How to handle relationships in the workplace
Office romances aren’t just in the movies.
Career Builder’s 2017 Valentine’s Day survey reported 41 percent of workers have dated a co-worker at least once.
When people work together, it can become inevitable that some might develop feelings for each other and begin to date. The question managers and business owners sometimes ask is: Should the company have a “no relationship” policy?
The best strategy is to have a policy in place to protect the company against liability in harassment and retaliation claims, according to Employers Resource, an online professional employer organization.
A complete ban on romantic relationships can be difficult to enforce. Employees will likely keep the relationship secret, and there can be challenges in court depending upon the wording of the ban.
Any dating or relationship policy must be enforced fairly and consistently so that it does not discriminate, according to HR Daily Adviser, a human resources website of tips, news and advice.
Here are some tips human resources experts suggest:
• Conduct regular sexual harassment training. During the training, let employees know that office relationships must be kept separate from the work environment.
• Point out the negative implications of workplace relationships: charges of sexual harassment, retaliation and hostile work environment; polarizing politics in the workplace as people choose sides; accusations of favoritism from other employees.
• Set a no tolerance policy for public displays of affection or sexual behavior at work.
• Make sure everyone knows their productivity expectations and that cooperation must continue regardless of relationship outcome.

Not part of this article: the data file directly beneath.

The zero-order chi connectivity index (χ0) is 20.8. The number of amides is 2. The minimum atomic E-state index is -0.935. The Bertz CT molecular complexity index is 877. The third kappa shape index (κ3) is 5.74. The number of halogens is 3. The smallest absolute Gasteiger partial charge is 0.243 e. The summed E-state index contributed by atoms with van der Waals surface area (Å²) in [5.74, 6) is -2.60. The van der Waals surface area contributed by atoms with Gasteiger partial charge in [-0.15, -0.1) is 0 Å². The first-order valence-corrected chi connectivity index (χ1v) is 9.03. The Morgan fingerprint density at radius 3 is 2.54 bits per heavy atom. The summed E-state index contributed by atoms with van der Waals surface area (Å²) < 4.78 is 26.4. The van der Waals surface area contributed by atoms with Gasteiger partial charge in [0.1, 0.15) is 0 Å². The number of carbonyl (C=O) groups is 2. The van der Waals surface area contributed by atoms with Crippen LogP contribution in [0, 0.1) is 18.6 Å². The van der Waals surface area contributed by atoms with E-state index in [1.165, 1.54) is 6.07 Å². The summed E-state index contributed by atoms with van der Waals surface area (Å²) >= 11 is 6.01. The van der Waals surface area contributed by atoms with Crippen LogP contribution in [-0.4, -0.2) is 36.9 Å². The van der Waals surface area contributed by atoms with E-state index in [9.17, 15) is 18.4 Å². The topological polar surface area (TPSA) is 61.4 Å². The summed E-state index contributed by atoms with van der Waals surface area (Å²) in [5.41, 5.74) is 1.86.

• Notify employees that any supervisor, manager, executive or company officials in an influential position must disclose their romantic or sexual relationship with a co-worker to human resources to determine whether a conflict of interest exists and any reassignment needs to occur.
• Closely monitor relationships to ensure they are consensual and that a person isn’t forced into dating a supervisor in order to keep their job or for another employment favor.
One of the new things to occur in the workplace is the creation of the “consensual relationship agreement” that both parties sign. It states the relationship is consensual, and that they are aware of the company’s policies on sexual harassment and workplace ethics. The agreement also states the couple won’t engage in favoritism, will maintain professionalism in the workplace, won’t take legal action against the employer or each other if the
relationship ends. ♦
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